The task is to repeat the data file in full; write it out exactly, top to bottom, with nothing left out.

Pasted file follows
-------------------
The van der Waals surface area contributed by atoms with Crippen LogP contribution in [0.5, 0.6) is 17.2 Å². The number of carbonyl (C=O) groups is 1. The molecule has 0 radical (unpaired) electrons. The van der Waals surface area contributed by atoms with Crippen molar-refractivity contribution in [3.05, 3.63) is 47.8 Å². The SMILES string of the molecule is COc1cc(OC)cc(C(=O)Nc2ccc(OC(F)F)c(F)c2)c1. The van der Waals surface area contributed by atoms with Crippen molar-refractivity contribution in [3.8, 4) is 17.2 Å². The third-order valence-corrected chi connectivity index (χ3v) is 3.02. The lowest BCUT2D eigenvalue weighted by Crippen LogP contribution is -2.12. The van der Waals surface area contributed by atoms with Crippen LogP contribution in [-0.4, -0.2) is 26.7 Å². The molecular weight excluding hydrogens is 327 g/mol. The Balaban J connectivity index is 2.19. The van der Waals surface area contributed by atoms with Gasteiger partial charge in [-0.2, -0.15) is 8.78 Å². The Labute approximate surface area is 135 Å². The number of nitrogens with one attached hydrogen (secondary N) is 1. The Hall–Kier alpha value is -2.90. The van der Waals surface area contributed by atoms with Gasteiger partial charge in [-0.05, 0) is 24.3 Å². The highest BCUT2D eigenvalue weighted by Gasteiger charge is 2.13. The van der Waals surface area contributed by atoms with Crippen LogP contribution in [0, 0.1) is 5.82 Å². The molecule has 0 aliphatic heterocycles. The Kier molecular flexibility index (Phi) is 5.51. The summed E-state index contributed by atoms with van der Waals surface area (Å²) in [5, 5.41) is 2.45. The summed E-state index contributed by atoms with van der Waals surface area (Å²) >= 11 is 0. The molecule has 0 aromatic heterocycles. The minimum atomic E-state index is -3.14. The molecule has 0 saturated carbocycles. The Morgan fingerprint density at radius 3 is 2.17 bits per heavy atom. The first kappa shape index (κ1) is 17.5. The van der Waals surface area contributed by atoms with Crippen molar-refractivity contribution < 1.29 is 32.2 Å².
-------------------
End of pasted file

The van der Waals surface area contributed by atoms with Crippen LogP contribution in [0.5, 0.6) is 17.2 Å². The number of carbonyl (C=O) groups is 1. The molecule has 0 radical (unpaired) electrons. The van der Waals surface area contributed by atoms with Crippen molar-refractivity contribution in [3.05, 3.63) is 47.8 Å². The SMILES string of the molecule is COc1cc(OC)cc(C(=O)Nc2ccc(OC(F)F)c(F)c2)c1. The van der Waals surface area contributed by atoms with Crippen molar-refractivity contribution in [3.8, 4) is 17.2 Å². The third-order valence-corrected chi connectivity index (χ3v) is 3.02. The lowest BCUT2D eigenvalue weighted by Crippen LogP contribution is -2.12. The van der Waals surface area contributed by atoms with Crippen LogP contribution in [-0.4, -0.2) is 26.7 Å². The molecular weight excluding hydrogens is 327 g/mol. The Balaban J connectivity index is 2.19. The van der Waals surface area contributed by atoms with Gasteiger partial charge in [-0.2, -0.15) is 8.78 Å². The Labute approximate surface area is 135 Å². The number of nitrogens with one attached hydrogen (secondary N) is 1. The Hall–Kier alpha value is -2.90. The van der Waals surface area contributed by atoms with Gasteiger partial charge in [-0.05, 0) is 24.3 Å². The highest BCUT2D eigenvalue weighted by Gasteiger charge is 2.13. The van der Waals surface area contributed by atoms with Crippen LogP contribution in [0, 0.1) is 5.82 Å². The molecule has 0 aliphatic heterocycles. The Kier molecular flexibility index (Phi) is 5.51. The summed E-state index contributed by atoms with van der Waals surface area (Å²) in [5, 5.41) is 2.45. The summed E-state index contributed by atoms with van der Waals surface area (Å²) >= 11 is 0. The molecule has 0 aromatic heterocycles. The minimum atomic E-state index is -3.14. The molecule has 0 saturated carbocycles. The Morgan fingerprint density at radius 3 is 2.17 bits per heavy atom. The first kappa shape index (κ1) is 17.5. The van der Waals surface area contributed by atoms with Crippen molar-refractivity contribution < 1.29 is 32.2 Å².